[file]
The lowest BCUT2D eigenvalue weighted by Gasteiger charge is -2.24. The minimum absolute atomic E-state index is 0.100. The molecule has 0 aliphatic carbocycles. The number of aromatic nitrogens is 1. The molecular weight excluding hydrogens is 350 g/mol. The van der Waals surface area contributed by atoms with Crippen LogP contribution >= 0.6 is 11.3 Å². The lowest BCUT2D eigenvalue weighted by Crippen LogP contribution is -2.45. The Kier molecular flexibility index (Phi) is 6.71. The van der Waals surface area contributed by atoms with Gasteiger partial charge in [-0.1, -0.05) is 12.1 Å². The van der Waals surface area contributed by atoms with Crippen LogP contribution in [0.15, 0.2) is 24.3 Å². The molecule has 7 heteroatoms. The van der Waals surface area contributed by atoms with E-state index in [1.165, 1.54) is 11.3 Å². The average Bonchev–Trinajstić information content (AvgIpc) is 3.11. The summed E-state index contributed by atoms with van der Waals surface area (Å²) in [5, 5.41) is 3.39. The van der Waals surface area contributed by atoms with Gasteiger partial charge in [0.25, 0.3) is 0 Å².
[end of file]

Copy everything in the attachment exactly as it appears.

The lowest BCUT2D eigenvalue weighted by Gasteiger charge is -2.24. The minimum absolute atomic E-state index is 0.100. The molecule has 0 aliphatic carbocycles. The number of aromatic nitrogens is 1. The molecular weight excluding hydrogens is 350 g/mol. The van der Waals surface area contributed by atoms with Crippen LogP contribution >= 0.6 is 11.3 Å². The lowest BCUT2D eigenvalue weighted by Crippen LogP contribution is -2.45. The Kier molecular flexibility index (Phi) is 6.71. The van der Waals surface area contributed by atoms with Gasteiger partial charge in [-0.1, -0.05) is 12.1 Å². The van der Waals surface area contributed by atoms with Crippen LogP contribution in [0.15, 0.2) is 24.3 Å². The molecule has 7 heteroatoms. The van der Waals surface area contributed by atoms with E-state index in [1.165, 1.54) is 11.3 Å². The average Bonchev–Trinajstić information content (AvgIpc) is 3.11. The summed E-state index contributed by atoms with van der Waals surface area (Å²) in [5, 5.41) is 3.39. The van der Waals surface area contributed by atoms with Gasteiger partial charge in [0.25, 0.3) is 0 Å².